"Otherwise each organisation has its own set of rules as seen with government which asked civil servants to either resign or proceed on a five-year leave.

Other organisations may opt to proceed on a different route as seen in this instance. It's beyond the EBC's grasp," Chief Gija said.

Otherwise, he noted, their hope was for an amicable settlement between the two parties.

Link http://www.observer.org.sz/main.php?id=47646&section=main


Times Sunday

12 October 2008

I gave MPs lots of bread—Mr Bread owner


MBABANE— REVEALED: Mister Bread boss Wyne Levendale ‘assisted many’ MPs in their campaign for Parliament elections.

Some of the aspiring MPs were given loads of bread to buy votes, while other sponsorships from Mister Bread came in the form of cash prizes for soccer tournaments hosted by the campaigning nominees.

In return for the favour, they were supposed to elect him to be a senator once they were inside Parliament. But the plot did not go well, as Levendale lost to Tom Mndzebele, who made history by becoming the first visually impaired man to become a senator. Mndzebele got 44 votes while Levendale got 16 after a run off.

On Friday during the selection of senators, Mtsambama MP Bheki ‘No Problem’ Mkhonta nominated Levendale.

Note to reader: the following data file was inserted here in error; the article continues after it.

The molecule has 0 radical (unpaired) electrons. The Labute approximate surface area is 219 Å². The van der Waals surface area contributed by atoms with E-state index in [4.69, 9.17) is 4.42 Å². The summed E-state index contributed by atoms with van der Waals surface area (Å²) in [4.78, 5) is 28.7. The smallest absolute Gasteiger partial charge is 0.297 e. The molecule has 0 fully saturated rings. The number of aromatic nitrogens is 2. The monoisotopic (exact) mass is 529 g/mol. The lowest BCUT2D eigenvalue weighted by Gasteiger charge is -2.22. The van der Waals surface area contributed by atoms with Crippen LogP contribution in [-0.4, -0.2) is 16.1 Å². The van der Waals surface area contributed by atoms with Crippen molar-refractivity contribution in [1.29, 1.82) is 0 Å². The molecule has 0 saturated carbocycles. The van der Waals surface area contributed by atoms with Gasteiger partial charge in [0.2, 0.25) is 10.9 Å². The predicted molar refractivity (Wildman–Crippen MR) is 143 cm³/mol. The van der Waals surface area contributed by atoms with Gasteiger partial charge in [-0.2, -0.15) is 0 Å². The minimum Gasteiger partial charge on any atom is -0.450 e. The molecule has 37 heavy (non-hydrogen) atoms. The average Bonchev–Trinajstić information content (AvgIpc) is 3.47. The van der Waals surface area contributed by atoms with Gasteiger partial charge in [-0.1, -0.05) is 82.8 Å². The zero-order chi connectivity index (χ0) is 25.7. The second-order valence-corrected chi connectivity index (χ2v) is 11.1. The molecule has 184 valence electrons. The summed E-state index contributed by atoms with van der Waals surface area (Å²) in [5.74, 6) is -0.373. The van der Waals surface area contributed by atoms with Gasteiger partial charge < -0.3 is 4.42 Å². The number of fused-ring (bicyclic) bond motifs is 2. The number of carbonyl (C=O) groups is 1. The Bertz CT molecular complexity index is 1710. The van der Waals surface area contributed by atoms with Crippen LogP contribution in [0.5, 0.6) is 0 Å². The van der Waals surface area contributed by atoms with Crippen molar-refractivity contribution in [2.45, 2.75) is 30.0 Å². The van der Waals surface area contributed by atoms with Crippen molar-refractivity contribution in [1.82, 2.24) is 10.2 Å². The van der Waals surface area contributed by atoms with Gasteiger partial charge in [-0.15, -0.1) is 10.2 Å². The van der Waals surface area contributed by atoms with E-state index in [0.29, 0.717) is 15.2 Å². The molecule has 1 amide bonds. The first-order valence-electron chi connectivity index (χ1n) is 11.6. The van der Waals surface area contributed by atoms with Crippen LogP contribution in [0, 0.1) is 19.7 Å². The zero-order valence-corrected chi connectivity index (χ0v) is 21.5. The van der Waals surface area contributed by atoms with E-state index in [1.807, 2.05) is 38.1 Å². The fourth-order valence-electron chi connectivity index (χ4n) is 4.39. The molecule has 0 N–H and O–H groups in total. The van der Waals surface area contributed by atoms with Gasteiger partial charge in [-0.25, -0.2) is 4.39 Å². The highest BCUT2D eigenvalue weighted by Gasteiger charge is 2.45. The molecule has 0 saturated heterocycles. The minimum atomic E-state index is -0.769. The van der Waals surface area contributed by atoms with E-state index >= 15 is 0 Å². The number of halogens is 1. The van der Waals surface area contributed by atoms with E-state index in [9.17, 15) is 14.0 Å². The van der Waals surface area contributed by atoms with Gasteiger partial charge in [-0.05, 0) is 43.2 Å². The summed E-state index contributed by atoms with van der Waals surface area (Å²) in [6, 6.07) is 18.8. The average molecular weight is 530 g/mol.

MP Mkhonta, a SUB Manager by occupation, yesterday acknowledged that Levendale assisted many MPs during the run down to the elections. He said he was not pleased that his nominee had lost, but was however happy that Mndzebele was eventually successful.

He further explained why he nominated Levendale. He listed several reasons why he wanted Levendale to become a senator.

"The first reason is that he is a Swazi who registered for the elections at Hhukwini area. Electing him would have made us a non-racist country. Our parliament should be balanced along racial lines, as much as we need to have people from the disabled Swazi community represented. I also believe that he has invested a lot of money in Swaziland and is committed to poverty alleviation in that his company employs over 300 people who have dependants.